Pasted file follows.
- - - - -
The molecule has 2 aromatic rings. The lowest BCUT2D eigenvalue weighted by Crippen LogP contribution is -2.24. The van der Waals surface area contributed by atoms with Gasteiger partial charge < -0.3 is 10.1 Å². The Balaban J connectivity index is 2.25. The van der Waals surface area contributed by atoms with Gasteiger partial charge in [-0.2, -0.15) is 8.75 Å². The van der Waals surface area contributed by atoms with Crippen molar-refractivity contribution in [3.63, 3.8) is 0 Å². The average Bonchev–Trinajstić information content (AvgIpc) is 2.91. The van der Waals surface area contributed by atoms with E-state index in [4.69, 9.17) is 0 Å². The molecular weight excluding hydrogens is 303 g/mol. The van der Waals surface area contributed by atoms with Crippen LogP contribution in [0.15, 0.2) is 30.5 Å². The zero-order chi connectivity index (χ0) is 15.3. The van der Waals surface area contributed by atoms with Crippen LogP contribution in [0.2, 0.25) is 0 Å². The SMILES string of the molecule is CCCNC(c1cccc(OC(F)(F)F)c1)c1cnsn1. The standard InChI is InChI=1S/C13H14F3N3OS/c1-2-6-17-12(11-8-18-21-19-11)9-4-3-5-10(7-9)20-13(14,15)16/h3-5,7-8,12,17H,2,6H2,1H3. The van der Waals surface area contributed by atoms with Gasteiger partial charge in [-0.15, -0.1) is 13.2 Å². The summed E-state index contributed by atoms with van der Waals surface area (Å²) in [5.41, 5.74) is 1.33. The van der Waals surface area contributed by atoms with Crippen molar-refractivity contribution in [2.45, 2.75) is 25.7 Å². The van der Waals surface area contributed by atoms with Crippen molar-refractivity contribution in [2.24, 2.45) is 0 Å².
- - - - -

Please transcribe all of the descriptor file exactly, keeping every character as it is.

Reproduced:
The molecule has 2 aromatic rings. The lowest BCUT2D eigenvalue weighted by Crippen LogP contribution is -2.24. The van der Waals surface area contributed by atoms with Gasteiger partial charge < -0.3 is 10.1 Å². The Balaban J connectivity index is 2.25. The van der Waals surface area contributed by atoms with Gasteiger partial charge in [-0.2, -0.15) is 8.75 Å². The van der Waals surface area contributed by atoms with Crippen molar-refractivity contribution in [3.63, 3.8) is 0 Å². The average Bonchev–Trinajstić information content (AvgIpc) is 2.91. The van der Waals surface area contributed by atoms with E-state index in [4.69, 9.17) is 0 Å². The molecular weight excluding hydrogens is 303 g/mol. The van der Waals surface area contributed by atoms with Crippen LogP contribution in [0.15, 0.2) is 30.5 Å². The zero-order chi connectivity index (χ0) is 15.3. The van der Waals surface area contributed by atoms with Crippen LogP contribution in [0.2, 0.25) is 0 Å². The SMILES string of the molecule is CCCNC(c1cccc(OC(F)(F)F)c1)c1cnsn1. The standard InChI is InChI=1S/C13H14F3N3OS/c1-2-6-17-12(11-8-18-21-19-11)9-4-3-5-10(7-9)20-13(14,15)16/h3-5,7-8,12,17H,2,6H2,1H3. The van der Waals surface area contributed by atoms with Gasteiger partial charge in [-0.15, -0.1) is 13.2 Å². The summed E-state index contributed by atoms with van der Waals surface area (Å²) in [5.41, 5.74) is 1.33. The van der Waals surface area contributed by atoms with Crippen molar-refractivity contribution in [2.45, 2.75) is 25.7 Å². The van der Waals surface area contributed by atoms with Crippen molar-refractivity contribution in [2.24, 2.45) is 0 Å².